The release of the video comes amid continuing anger and grief over the April 11 shooting of Daunte Wright by an officer in a Minneapolis suburb.

It also comes as authorities fear a new wave of protests as communities await the outcome of the trial of Derek Chauvin, the former Minneapolis Police officer accused of killing George Floyd last May after kneeling on his neck for 9 minutes and 29 seconds.

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Music

Lil Nas X Song Is #1 In Saudi Arabia, Where Homosexuality Is Illegal Under Sharia Law

Elias Marat

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Lil Nas X has been on top of the world for weeks now, whether it’s living rent-free in the heads of homophobes or topping the Billboard charts after his smash hit “Montero (Call Me By Your Name)” dominated playlists.

And ironically, the anthem has become the most-played song in Saudi Arabia, the conservative kingdom where open expressions of same-sex love and even private acts of gay sex are punishable by death.

The song, whose video features the artist giving Satan himself a lap dance have dominated news conversations all over the globe, smashed through to the top of the Billboard Global 200, which ranks top tracks in over 200 territories, on Monday.

According to Apple Music, the song is also leading Saudi Arabia’s top 100 charts as the most-played song in the country.

Apparently overjoyed by the ranking, Lil Nas X tweeted: “WE NUMBER 1 IN SAUDI ARABIA WTF LETS GOOOO”

The autocratic kingdom, which has long been governed by a strict yet uncodified interpretation of Sharia law, has an atrocious record on LGBTQ rights and classifies homosexuality as a variety of extremism. N many circumstances, gay sex is punishable by death.

As the Human Dignity Trust explains, “The punishment varies depending on the circumstances: married men and interfaith sex are punished with the death penalty, while non-married men are punished with flogging. Sharia law principles underpinning the criminal law in Saudi Arabia also impose strict dress codes that impact on the gender expression of transgender people.”

However, this does not mean that Saudi citizens abstain from these “illicit” acts. As one fan wrote on Twitter: Period!!!! Let’s correct the narrative about the Middle East! Shoutout Saudi Arabia.”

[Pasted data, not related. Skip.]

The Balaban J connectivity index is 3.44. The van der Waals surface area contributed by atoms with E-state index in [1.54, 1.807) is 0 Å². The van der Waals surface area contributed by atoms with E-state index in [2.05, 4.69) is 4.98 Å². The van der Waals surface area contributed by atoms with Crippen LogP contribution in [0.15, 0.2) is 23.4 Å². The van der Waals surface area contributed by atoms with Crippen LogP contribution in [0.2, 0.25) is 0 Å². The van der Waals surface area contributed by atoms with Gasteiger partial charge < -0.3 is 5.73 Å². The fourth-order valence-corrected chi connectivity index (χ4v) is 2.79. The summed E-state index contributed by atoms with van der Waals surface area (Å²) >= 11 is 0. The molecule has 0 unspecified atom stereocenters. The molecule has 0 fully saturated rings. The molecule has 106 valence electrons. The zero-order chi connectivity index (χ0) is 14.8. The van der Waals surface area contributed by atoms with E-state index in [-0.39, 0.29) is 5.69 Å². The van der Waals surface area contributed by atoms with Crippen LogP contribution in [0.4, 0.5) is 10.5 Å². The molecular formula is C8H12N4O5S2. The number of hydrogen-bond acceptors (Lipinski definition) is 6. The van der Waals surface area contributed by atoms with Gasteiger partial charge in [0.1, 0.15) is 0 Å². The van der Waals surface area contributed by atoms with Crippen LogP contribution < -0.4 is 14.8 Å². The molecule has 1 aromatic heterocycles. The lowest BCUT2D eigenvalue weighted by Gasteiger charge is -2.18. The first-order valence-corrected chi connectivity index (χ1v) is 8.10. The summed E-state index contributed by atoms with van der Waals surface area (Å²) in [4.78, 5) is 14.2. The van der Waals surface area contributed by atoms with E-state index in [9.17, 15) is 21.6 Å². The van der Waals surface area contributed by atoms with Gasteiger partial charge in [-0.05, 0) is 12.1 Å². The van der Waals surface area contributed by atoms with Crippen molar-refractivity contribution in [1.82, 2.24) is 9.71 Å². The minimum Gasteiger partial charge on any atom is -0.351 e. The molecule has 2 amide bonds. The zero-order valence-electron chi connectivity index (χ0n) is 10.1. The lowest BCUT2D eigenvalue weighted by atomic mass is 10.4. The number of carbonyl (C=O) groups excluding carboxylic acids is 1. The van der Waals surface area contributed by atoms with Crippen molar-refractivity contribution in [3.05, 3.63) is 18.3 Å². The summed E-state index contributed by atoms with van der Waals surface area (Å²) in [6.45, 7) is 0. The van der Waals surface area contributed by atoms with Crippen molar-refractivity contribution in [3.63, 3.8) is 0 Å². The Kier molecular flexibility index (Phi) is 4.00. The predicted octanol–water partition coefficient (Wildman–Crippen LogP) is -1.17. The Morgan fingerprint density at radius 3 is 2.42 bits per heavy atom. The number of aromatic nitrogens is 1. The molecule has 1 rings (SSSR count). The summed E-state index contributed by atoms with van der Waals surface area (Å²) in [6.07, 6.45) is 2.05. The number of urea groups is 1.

However, another user responded: “I lived in Saudi Arabia my whole [life] and if I come out I will literally get stoned and people will be happy about it, saying it’s a ‘narrative’ doesn’t help anyone in the contrary, the middle IS homophobic and change NEEDS to happen.”

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Corruption

Cop Who ‘Accidentally’ Killed Daunte Wright Arrested on 2nd-Degree Manslaughter Charges

Elias Marat

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The former Minnesota cop who shot and killed Daunte Wright, a 20-year-old unarmed Black man, during a traffic stop will now face charges of second-degree manslaughter, a prosecutor announced on Wednesday.

The brutal killing of Wright, which comes amid the trial of former Minneapolis police officer Derek Chauvin for last May’s killing of George Floyd, threatens to spark a new round of nationwide protests against police brutality and discriminatory policing.

On Wednesday, Washington County Attorney Pete Orput confirmed that Potter, a 26-year veteran of the Brooklyn Center Police Department, would be charged.

On Wednesday morning, agents with the Minnesota Bureau of Criminal Apprehension arrested Potter, the bureau announced in a statement.

Potter was taken into custody in St. Paul and will be booked at Hennepin County jail.

On Tuesday, Potter resigned as demands for justice for Wright reverberated nationwide. Her resignation coincided with that of the city’s former police chief, who claims that Potter accidentally grabbed her Glock when she thought she was reaching for her Taser during the Sunday traffic stop.

Wright’s family and attorneys have rejected the claim that Wright’s death was merely the result of an “accident” and are demanding accountability and sweeping reforms of policing in Minnesota.

Potter could face up to 10 years in prison along with a $20,000 fine, per Minnesota law.

“While we appreciate that the district attorney is pursuing justice for Daunte, no conviction can give the Wright family their loved one back,” said Wright family attorney Ben Crump in a statement.

“This was no accident. This was an intentional, deliberate and unlawful use of force,” the statement added.